And it indeed does not have any bearing on the issue at hand. Simply because any errors are constant regardless of whether the page is being presented by itself (where the javascript functions properly) or in an iFrame (where the javascript fails).
It should work either way, right?

Please understand that I appreciate your input.
So, what's causing it to fail in frames???
Dave BaldwinFixer of ProblemsCommented:
I don't know yet.  I didn't see anything yet in the Firefox Error Console that would tell me anything.

But I do know that browsers work better with proper code.  And bad formatting or missing tags can cause them to interpret things 'wrong' meaning not as you want.
JohnBusiness Consultant (Owner)Commented:
Yeah Dave,   My HTML may not always be proper. Or maybe just dated   <-- Yes, and so I as a user with Windows 8 / Windows 10 and IE11 suffer with a barrage of IE and Java "Stopped working".  I know I am not a Java programmer and did not enter the discussion this way. If you are looking for a way to keep me away from your site, you succeeded marvelously well.
Wouldn't it be easier to just check a cookie
On page load check if cookie is set - if not then set the cookie and load the page
If cookie is set then redirect.
Or using the same logic local storage (but that doesn't work in Opera Mini)
sasnaktivAuthor Commented:
Hi Gary,
Setting a cookie as you suggest might indeed be easier, if I knew how to do that.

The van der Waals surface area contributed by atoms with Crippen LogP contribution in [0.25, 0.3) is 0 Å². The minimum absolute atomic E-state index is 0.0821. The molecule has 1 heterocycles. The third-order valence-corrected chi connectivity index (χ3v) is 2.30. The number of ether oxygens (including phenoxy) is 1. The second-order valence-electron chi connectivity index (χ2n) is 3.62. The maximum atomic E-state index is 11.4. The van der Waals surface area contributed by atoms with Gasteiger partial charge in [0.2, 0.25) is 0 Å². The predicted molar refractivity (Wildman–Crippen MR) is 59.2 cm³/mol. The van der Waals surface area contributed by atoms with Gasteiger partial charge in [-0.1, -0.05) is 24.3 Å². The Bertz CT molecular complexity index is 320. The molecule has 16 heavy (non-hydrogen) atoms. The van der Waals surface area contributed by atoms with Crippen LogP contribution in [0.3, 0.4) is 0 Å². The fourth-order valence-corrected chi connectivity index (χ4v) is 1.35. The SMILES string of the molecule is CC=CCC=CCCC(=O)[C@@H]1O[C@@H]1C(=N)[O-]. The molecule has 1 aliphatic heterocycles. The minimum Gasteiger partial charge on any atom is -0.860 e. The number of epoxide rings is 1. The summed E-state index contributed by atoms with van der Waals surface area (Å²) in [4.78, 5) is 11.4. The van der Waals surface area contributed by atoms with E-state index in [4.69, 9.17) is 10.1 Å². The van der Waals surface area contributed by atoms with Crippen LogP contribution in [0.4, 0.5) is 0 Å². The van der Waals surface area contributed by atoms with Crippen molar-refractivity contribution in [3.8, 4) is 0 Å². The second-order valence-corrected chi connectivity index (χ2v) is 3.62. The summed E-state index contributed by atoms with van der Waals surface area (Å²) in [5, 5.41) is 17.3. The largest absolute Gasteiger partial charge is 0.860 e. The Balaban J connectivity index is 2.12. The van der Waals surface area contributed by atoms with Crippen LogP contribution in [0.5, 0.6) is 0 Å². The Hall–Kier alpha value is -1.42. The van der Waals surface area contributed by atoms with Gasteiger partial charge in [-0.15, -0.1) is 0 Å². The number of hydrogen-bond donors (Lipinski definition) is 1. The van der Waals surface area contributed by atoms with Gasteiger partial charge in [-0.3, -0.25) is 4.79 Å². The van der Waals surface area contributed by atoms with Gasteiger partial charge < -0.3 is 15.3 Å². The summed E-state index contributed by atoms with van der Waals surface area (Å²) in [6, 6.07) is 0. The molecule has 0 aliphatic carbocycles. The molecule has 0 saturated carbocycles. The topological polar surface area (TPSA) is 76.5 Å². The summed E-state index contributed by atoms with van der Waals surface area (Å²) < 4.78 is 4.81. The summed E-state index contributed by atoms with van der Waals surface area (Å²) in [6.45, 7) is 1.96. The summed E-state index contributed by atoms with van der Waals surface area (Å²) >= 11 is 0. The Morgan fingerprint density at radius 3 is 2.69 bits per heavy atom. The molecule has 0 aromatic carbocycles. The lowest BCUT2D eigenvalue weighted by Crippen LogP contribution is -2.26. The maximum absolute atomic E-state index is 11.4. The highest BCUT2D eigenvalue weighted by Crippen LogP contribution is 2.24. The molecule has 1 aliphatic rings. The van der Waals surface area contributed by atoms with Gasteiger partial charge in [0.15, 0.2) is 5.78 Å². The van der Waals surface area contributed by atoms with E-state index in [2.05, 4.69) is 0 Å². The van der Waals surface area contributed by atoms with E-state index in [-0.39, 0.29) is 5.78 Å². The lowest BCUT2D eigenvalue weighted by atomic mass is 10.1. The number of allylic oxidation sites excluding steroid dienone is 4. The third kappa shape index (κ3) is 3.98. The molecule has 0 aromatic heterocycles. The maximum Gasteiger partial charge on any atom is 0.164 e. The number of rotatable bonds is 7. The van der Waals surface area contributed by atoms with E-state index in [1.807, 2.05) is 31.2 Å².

I don't.
Can you help with that?

Then again, do you think I'd have the same problem when the page is in an iFrame?
The iframe would have it's own cookies seperate from the parent so would be no problem.
Michel PlungjanIT ExpertCommented:
Only if they are not from the same origin or the path is set to something else than /
If you just set a cookie, the parent window can read it too
Dave BaldwinFixer of ProblemsCommented:
You should note that any of these methods if they work, not only prevent the person from going 'back' to that page, they also prevent them from going to that page to order another item.
sasnaktivAuthor Commented:
Thanks for the heads up Dave. I guess I should not waste anymore time trying to learn how to make this work with cookies. Right?

I have found that the javascript I've presented to you in "http://stopsnoopers.com/DetectBACK/DetectGoBACK.html" functions properly and depending on where the Java Alert is targeted the customer can indeed buy more of whatever is for sale. The page functions just fine when it's out of frames.

The problem is once it's in an iFrame (which the page must be eventually) "http://stopsnoopers.com/DetectBACK/DetectGoBACKiFrame.html" it just doesn't present the Java Alert and therefore fails. It's as though the script is not being called on by the addEventListener

So, I'm thinking (maybe wrongly, again) that the problem is with the addEventListener. Is there another way to fire up the script when the BACK button is pressed?